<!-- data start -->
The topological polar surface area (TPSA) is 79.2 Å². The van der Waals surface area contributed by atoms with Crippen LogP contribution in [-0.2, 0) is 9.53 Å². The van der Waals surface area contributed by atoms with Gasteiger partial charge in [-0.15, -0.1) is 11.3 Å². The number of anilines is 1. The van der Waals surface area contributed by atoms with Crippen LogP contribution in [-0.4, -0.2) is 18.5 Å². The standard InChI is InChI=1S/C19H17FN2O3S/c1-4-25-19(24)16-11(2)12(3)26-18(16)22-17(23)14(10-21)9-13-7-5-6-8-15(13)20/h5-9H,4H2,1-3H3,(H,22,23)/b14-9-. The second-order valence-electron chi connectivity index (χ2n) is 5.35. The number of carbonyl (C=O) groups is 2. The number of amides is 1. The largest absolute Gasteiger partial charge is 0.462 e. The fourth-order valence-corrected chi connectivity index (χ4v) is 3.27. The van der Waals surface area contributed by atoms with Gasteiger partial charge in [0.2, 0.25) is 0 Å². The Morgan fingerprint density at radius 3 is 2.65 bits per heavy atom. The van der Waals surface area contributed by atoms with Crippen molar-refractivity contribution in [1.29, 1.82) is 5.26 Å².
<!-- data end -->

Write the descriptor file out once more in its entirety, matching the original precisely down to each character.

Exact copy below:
The topological polar surface area (TPSA) is 79.2 Å². The van der Waals surface area contributed by atoms with Crippen LogP contribution in [-0.2, 0) is 9.53 Å². The van der Waals surface area contributed by atoms with Gasteiger partial charge in [-0.15, -0.1) is 11.3 Å². The number of anilines is 1. The van der Waals surface area contributed by atoms with Crippen LogP contribution in [-0.4, -0.2) is 18.5 Å². The standard InChI is InChI=1S/C19H17FN2O3S/c1-4-25-19(24)16-11(2)12(3)26-18(16)22-17(23)14(10-21)9-13-7-5-6-8-15(13)20/h5-9H,4H2,1-3H3,(H,22,23)/b14-9-. The second-order valence-electron chi connectivity index (χ2n) is 5.35. The number of carbonyl (C=O) groups is 2. The number of amides is 1. The largest absolute Gasteiger partial charge is 0.462 e. The fourth-order valence-corrected chi connectivity index (χ4v) is 3.27. The van der Waals surface area contributed by atoms with Gasteiger partial charge in [0.2, 0.25) is 0 Å². The Morgan fingerprint density at radius 3 is 2.65 bits per heavy atom. The van der Waals surface area contributed by atoms with Crippen molar-refractivity contribution in [1.29, 1.82) is 5.26 Å².